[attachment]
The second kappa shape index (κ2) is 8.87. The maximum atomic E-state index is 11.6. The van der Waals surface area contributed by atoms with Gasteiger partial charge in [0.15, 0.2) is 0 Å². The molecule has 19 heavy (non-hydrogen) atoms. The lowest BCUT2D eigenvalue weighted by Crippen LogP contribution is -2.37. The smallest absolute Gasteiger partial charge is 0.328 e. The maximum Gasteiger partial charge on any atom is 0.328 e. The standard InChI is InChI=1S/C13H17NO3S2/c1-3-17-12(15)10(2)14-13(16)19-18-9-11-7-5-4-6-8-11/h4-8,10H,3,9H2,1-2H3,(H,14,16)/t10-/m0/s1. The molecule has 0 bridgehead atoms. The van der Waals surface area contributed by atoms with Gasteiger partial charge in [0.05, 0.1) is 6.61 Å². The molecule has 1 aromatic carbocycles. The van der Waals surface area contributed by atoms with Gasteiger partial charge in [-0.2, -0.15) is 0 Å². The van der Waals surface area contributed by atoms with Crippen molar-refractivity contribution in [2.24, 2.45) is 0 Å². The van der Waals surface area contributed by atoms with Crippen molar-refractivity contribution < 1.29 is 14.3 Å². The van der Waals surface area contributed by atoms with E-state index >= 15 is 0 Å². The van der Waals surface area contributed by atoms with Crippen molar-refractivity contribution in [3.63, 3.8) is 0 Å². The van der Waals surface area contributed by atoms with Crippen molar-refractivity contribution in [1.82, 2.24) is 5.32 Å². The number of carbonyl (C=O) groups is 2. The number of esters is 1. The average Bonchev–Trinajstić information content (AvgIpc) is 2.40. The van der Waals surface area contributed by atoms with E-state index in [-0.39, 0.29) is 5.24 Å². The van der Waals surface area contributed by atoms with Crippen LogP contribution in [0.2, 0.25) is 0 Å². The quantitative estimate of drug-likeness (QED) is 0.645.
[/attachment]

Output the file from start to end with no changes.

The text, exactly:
The second kappa shape index (κ2) is 8.87. The maximum atomic E-state index is 11.6. The van der Waals surface area contributed by atoms with Gasteiger partial charge in [0.15, 0.2) is 0 Å². The molecule has 19 heavy (non-hydrogen) atoms. The lowest BCUT2D eigenvalue weighted by Crippen LogP contribution is -2.37. The smallest absolute Gasteiger partial charge is 0.328 e. The maximum Gasteiger partial charge on any atom is 0.328 e. The standard InChI is InChI=1S/C13H17NO3S2/c1-3-17-12(15)10(2)14-13(16)19-18-9-11-7-5-4-6-8-11/h4-8,10H,3,9H2,1-2H3,(H,14,16)/t10-/m0/s1. The molecule has 0 bridgehead atoms. The van der Waals surface area contributed by atoms with Gasteiger partial charge in [0.05, 0.1) is 6.61 Å². The molecule has 1 aromatic carbocycles. The van der Waals surface area contributed by atoms with Gasteiger partial charge in [-0.2, -0.15) is 0 Å². The van der Waals surface area contributed by atoms with Crippen molar-refractivity contribution in [2.24, 2.45) is 0 Å². The van der Waals surface area contributed by atoms with Crippen molar-refractivity contribution < 1.29 is 14.3 Å². The van der Waals surface area contributed by atoms with E-state index >= 15 is 0 Å². The van der Waals surface area contributed by atoms with Crippen molar-refractivity contribution in [3.63, 3.8) is 0 Å². The van der Waals surface area contributed by atoms with Crippen molar-refractivity contribution in [1.82, 2.24) is 5.32 Å². The number of carbonyl (C=O) groups is 2. The number of esters is 1. The average Bonchev–Trinajstić information content (AvgIpc) is 2.40. The van der Waals surface area contributed by atoms with E-state index in [-0.39, 0.29) is 5.24 Å². The van der Waals surface area contributed by atoms with Crippen LogP contribution in [0.2, 0.25) is 0 Å². The quantitative estimate of drug-likeness (QED) is 0.645.